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N.S. District energy update project nears completion

N.S. District energy update

project nears completion

By Linda Petersen

Staff writer

Dec. 7, 2017

 

MT. PLEASANT—North Sanpete School District’s energy update project is on track for completion this month, Superintendent Sam Ray reported to the school board at their Nov. 21 meeting.

Ray said the lighting retrofits and boiler replacements are almost complete. New boilers have been installed at Spring City Elementary, North Sanpete High School and North Sanpete Middle School and are all producing heat. Final work on the control units is being completed.

Overall, installation of air handling units at the various schools is 86-percent complete, which is significantly ahead of schedule.

At North Sanpete Middle, the solar units are all installed and producing electricity when turned on. For completion, a special grounding system needs to be installed, and the system needs approval by a third-party inspector, Ray said.

Currently work crews are testing the systems and completing some minor finish work throughout the project, he said.

“We’re making a lot of progress, and they will have it wrapped up by Christmas,” Ray said of the project.

A ribbon cutting for the solar array will be held at North Sanpete Middle School on Thursday, Jan. 11, at 6 p.m. in conjunction with a student design show that evening.

The district is also sponsoring an art contest for students at the school to design a sign which will be placed along the highway to the north of the school.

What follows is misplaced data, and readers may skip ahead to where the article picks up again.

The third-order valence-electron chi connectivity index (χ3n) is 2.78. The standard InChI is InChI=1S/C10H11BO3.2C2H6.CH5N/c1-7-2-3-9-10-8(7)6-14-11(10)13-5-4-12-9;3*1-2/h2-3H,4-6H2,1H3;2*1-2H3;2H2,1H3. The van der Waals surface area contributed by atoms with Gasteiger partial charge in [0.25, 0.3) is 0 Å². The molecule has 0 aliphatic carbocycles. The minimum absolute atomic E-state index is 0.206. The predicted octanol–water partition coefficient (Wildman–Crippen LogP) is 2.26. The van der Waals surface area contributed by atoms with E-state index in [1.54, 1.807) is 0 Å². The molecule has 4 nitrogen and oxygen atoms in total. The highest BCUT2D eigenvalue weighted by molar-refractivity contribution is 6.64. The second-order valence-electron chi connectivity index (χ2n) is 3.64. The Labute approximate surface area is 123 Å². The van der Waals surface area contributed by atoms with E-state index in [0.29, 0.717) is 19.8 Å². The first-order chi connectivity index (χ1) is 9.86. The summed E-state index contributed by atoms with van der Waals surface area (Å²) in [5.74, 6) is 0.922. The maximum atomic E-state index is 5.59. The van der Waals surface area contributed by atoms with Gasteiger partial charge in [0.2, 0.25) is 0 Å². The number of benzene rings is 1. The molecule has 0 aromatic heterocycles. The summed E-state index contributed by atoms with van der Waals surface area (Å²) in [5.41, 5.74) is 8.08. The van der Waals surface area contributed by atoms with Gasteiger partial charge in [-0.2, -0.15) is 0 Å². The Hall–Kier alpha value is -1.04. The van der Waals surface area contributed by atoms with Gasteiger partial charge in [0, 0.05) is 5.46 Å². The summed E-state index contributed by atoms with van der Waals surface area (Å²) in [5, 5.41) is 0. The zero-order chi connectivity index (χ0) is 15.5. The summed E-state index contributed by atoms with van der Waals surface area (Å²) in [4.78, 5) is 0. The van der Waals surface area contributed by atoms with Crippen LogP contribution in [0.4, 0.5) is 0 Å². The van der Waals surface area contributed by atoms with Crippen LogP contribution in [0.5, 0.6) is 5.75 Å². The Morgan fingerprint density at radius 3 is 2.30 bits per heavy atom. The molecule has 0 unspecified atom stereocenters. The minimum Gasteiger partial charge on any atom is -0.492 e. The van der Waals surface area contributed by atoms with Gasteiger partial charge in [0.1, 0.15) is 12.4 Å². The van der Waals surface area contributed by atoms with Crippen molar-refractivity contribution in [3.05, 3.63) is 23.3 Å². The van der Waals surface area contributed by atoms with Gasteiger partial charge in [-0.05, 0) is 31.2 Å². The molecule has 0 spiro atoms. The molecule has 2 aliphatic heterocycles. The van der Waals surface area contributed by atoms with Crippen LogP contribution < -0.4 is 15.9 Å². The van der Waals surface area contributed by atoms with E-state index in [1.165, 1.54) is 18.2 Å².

The sign will advertise the energy project and Rocky Mountain Power’s $576,000 grant to the school district. The sign will incorporate the work of the winning entrant, and this same winner will receive a $100 prize. Specific details of the contest are still being worked out.

Ray and representatives from Siemens and the Governor’s Energy Office will be presenting information on the project at the Utah School Boards Association conference on Jan. 6.

While several Utah cities and universities have taken advantage of projects like this, most school districts have not, Ray said.

“This is an opportunity to try to share with them what’s available, what’s out there,” he said. He added he wants to share “that the governor’s office is available, that there’s contractors out there that do this kind of work—so the other districts can have the same kind of opportunities that we’ve had.”